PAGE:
OK, we're a completely atheist family of four who last stepped into a church more than six years ago for my brother's wedding.  Until recently I would never have considered raising either of my kids with any religion but recently my younger daughter has been going through some very difficult times and now I'm reconsidering.  For the past couple of years she's been claiming that she hears voices and sees ghosts.  She has an active fantasy life and seems to have a difficult time distinguishing between reality and our society's (primarily Christian) fairy tales.  For example, we had repeatedly made it clear to her that we do NOT celebrate Easter or do anything special on Easter day, yet my wife and I woke up one cold Easter morning a few years ago to find her running around our back yard in her pajamas looking for Easter eggs.  She has often asked us about god and Jesus and we've always told her that they're nothing more than ancient myths that evolved from even older myths.  This seems neither to have satisfied her curiosity nor done anything to convince her that they're not real.

 

Things came to a crisis point a couple of weeks ago when we got a call from her school's social worker.  This social worker read us a long passage from her Writer's Notebook that described profound feelings of isolation and depression and thoughts of suicide.  We also learned that she'd been telling her 5th grade teacher and the social worker about the voices she hears and the ghosts she sees.  At a parent/teacher conference I scheduled with her 5th grade teacher (who was also her 4th grade teacher) I found out that she'd been telling her teacher about these voices & ghosts for the past two years and that they've become MORE troublesome, not less, as time has gone by.  When she was asked about suicide she said she wondered if she'd go to heaven if she died and perhaps things would be better there.  This from a 10-year-old for crying out loud!!!  Wherever she got these ideas, it certainly wasn't at home from her mom or me.

 

Her biggest problem, I suspect, is that she really has no friends.  I can't remember the last time she was invited to a birthday party or was invited over to someone's house and when we try to arrange playdates for her the parents never call us back.  Of course this is understandable; I too would avoid someone who hears voices and sees ghosts.

 

We are, of course, going to be taking her to a shrink and a psychologist but I've begun to think that church might be able to give her answers to her questions about god and spirituality and the sense of community that she needs.  She could get involved and make friends with kids her own age in a youth group and she could talk with adults whose brains are perhaps wired more like hers.  I really DON'T want to bring her to church; my wife and/or I would also have to become involved and we have many important things to do with our Sunday mornings & afternoons.  Somebody please talk me out of this, and convince me there's a better solution.

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The problem is that we live in a pretty remote exurb of NYC and there simply aren't all that many theater / arts / Sci-Fi activities in our area.  In fact ever since we moved here about seven years ago the whole family has been feeling a tad isolated.  My older daughter is doing well socially but my wife and I haven't really met anyone new.  I thought it would be nice to get away from the crowd and live in a sparsely-populated bucolic environment but I have to admit that I miss the street noise and the nosy neighbors of our old NJ neighborhood.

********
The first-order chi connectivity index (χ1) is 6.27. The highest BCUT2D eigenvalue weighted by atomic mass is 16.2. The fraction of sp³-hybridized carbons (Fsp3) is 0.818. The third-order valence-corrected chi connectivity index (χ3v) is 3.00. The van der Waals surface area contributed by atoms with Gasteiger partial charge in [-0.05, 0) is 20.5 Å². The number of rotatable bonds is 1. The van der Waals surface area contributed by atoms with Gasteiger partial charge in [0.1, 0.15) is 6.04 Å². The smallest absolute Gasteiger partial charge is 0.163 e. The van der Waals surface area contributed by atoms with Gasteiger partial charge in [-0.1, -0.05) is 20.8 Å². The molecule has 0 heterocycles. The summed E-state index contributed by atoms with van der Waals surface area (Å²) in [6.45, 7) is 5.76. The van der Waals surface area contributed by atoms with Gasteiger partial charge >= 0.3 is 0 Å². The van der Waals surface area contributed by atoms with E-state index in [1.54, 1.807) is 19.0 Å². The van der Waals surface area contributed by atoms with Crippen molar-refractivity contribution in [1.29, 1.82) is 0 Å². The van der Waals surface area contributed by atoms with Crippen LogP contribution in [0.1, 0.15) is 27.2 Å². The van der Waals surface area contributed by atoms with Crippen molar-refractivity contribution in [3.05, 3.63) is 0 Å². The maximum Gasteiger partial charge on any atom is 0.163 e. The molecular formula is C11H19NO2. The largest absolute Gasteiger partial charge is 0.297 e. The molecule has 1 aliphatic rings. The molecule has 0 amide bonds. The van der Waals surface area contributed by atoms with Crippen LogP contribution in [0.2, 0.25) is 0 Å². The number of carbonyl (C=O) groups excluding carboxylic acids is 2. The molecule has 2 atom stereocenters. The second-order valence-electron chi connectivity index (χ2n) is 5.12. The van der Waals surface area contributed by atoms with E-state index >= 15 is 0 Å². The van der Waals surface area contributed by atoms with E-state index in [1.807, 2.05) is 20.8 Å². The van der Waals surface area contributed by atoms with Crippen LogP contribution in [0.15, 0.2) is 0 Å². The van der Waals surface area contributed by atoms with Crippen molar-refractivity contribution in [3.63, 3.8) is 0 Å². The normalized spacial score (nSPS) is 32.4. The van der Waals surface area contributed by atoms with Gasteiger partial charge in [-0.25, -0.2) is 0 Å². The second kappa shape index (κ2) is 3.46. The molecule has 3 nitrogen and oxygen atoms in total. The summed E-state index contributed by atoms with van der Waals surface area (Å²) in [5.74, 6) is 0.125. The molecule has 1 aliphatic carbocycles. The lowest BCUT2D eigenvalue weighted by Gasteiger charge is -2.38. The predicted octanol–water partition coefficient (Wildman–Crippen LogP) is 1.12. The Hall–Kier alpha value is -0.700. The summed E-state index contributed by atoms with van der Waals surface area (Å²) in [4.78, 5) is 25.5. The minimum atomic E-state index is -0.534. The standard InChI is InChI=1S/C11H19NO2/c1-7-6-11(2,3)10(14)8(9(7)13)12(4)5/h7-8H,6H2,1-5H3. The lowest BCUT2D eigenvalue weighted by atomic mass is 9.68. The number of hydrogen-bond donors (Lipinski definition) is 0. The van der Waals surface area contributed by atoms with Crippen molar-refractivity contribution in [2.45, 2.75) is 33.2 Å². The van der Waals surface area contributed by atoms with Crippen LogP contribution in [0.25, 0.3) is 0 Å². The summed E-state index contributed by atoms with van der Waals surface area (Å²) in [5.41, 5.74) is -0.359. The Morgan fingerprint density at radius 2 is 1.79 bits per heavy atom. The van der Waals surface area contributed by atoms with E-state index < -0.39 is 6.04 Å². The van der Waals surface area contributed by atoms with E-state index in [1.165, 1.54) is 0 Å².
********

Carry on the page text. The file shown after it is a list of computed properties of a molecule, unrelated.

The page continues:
My dd has autism and has trouble talking to/relating to other kids.  We tried sports and other things.  Eventually, we tried art classes at the community arts center.  I don't know if your town is large enough for an arts center.  Since artists are sometimes considered a little odd, they often accept children who are different.  My dd has been happier in art classes than anything else we have put her in.  I doubt she'll ever be a great artist, but it allows her to express herself and she has a lot of fun. My dd was finally able to relate to other kids in art class.  Plus, the teachers usually have a lot rules about not making fun of someone's art or inspiration. 

 

Does she have a journal?  You may want to encourage her to write down her stories.  Sometimes writing things down can help.

 

Most of my adult life I have had what I thought were auditory hallucinations.  I thought I had some deep psychological problem.  I kept hearing soap operas, commercials, and music, but  mainly commercials.  I talked to a shrink and a radio repairman about it.  It turns out I have a filling that is working as an amplifier to radio and tv signals.  I am actually hearing radio and tv inside my head.  Apparently, it is not an uncommon thing to have happen. 

 

I always know if someone has a faulty CB, baby monitor or tv anywhere in my neighborhood.  I ignore it now unless it is really loud (like commercials sometimes are).  If I had this as a young girl instead of as an adult, I would have thought I was hearing voices and been really upset.  Is there an AM christian radio station in your area?  You might want to tune in to see if what she says has any similarity to what it is saying.  If it does, you may want to talk to your dentist.

 

 

My dd loves video games!  If only other girls loved them as much as she does.  she relates better to boys.
Kids, in general, need structure. My eight year old has a minor disability (hypotonia - a lack of muscle tone) and we have had him attend a local dojo (martial arts school) since he was 6. Not only does he get a kind of physical therapy while he's there, but also the benefit of being with kids his own age in a supportive/structured environment.  

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